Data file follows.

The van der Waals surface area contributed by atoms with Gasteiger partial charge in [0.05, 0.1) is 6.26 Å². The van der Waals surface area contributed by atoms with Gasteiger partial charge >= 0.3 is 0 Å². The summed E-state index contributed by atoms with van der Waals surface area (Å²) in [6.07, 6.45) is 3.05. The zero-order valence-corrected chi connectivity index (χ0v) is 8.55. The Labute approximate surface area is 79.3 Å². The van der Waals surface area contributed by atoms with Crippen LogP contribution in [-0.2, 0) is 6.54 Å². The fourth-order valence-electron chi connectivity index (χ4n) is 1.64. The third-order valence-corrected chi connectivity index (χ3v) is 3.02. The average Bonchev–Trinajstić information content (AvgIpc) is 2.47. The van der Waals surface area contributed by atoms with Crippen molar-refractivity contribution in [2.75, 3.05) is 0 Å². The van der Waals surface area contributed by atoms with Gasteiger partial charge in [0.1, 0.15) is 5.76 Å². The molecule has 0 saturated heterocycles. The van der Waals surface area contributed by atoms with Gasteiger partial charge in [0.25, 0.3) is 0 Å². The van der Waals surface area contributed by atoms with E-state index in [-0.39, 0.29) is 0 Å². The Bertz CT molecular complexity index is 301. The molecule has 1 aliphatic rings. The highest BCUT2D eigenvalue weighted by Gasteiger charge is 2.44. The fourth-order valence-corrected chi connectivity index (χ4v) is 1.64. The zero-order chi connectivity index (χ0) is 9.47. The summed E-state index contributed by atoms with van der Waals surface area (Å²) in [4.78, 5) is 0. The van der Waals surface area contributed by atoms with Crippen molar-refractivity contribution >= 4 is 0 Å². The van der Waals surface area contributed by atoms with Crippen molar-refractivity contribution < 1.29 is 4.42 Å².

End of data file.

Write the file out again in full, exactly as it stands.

The van der Waals surface area contributed by atoms with Gasteiger partial charge in [0.05, 0.1) is 6.26 Å². The van der Waals surface area contributed by atoms with Gasteiger partial charge >= 0.3 is 0 Å². The summed E-state index contributed by atoms with van der Waals surface area (Å²) in [6.07, 6.45) is 3.05. The zero-order valence-corrected chi connectivity index (χ0v) is 8.55. The Labute approximate surface area is 79.3 Å². The van der Waals surface area contributed by atoms with Crippen LogP contribution in [-0.2, 0) is 6.54 Å². The fourth-order valence-electron chi connectivity index (χ4n) is 1.64. The third-order valence-corrected chi connectivity index (χ3v) is 3.02. The average Bonchev–Trinajstić information content (AvgIpc) is 2.47. The van der Waals surface area contributed by atoms with Crippen molar-refractivity contribution in [2.75, 3.05) is 0 Å². The van der Waals surface area contributed by atoms with Gasteiger partial charge in [0.1, 0.15) is 5.76 Å². The molecule has 0 saturated heterocycles. The van der Waals surface area contributed by atoms with Gasteiger partial charge in [0.25, 0.3) is 0 Å². The van der Waals surface area contributed by atoms with E-state index in [-0.39, 0.29) is 0 Å². The Bertz CT molecular complexity index is 301. The molecule has 1 aliphatic rings. The highest BCUT2D eigenvalue weighted by Gasteiger charge is 2.44. The fourth-order valence-corrected chi connectivity index (χ4v) is 1.64. The zero-order chi connectivity index (χ0) is 9.47. The summed E-state index contributed by atoms with van der Waals surface area (Å²) in [4.78, 5) is 0. The van der Waals surface area contributed by atoms with Crippen molar-refractivity contribution >= 4 is 0 Å². The van der Waals surface area contributed by atoms with Crippen molar-refractivity contribution < 1.29 is 4.42 Å².